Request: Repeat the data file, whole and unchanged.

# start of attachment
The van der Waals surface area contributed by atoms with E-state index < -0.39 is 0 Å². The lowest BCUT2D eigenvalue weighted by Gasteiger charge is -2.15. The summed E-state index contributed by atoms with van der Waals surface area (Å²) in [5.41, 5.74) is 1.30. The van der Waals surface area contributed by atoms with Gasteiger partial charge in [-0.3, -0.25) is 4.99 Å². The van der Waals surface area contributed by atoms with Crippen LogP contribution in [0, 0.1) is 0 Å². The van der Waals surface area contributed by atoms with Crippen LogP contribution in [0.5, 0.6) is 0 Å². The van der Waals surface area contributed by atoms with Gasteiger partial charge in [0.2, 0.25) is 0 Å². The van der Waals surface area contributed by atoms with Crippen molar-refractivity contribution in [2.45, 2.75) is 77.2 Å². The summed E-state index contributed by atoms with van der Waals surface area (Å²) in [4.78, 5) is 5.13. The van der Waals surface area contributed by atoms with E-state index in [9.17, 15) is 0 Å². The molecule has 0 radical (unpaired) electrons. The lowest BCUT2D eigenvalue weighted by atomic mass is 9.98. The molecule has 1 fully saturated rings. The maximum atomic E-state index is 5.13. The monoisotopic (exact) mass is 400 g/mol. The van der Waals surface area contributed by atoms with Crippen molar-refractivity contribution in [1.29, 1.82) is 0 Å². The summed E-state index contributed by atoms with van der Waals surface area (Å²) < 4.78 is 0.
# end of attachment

The van der Waals surface area contributed by atoms with E-state index < -0.39 is 0 Å². The lowest BCUT2D eigenvalue weighted by Gasteiger charge is -2.15. The summed E-state index contributed by atoms with van der Waals surface area (Å²) in [5.41, 5.74) is 1.30. The van der Waals surface area contributed by atoms with Gasteiger partial charge in [-0.3, -0.25) is 4.99 Å². The van der Waals surface area contributed by atoms with Crippen LogP contribution in [0, 0.1) is 0 Å². The van der Waals surface area contributed by atoms with Crippen LogP contribution in [0.5, 0.6) is 0 Å². The van der Waals surface area contributed by atoms with Gasteiger partial charge in [0.2, 0.25) is 0 Å². The van der Waals surface area contributed by atoms with Crippen molar-refractivity contribution in [2.45, 2.75) is 77.2 Å². The summed E-state index contributed by atoms with van der Waals surface area (Å²) in [4.78, 5) is 5.13. The van der Waals surface area contributed by atoms with E-state index in [9.17, 15) is 0 Å². The molecule has 0 radical (unpaired) electrons. The lowest BCUT2D eigenvalue weighted by atomic mass is 9.98. The molecule has 1 fully saturated rings. The maximum atomic E-state index is 5.13. The monoisotopic (exact) mass is 400 g/mol. The van der Waals surface area contributed by atoms with Crippen molar-refractivity contribution in [1.29, 1.82) is 0 Å². The summed E-state index contributed by atoms with van der Waals surface area (Å²) < 4.78 is 0.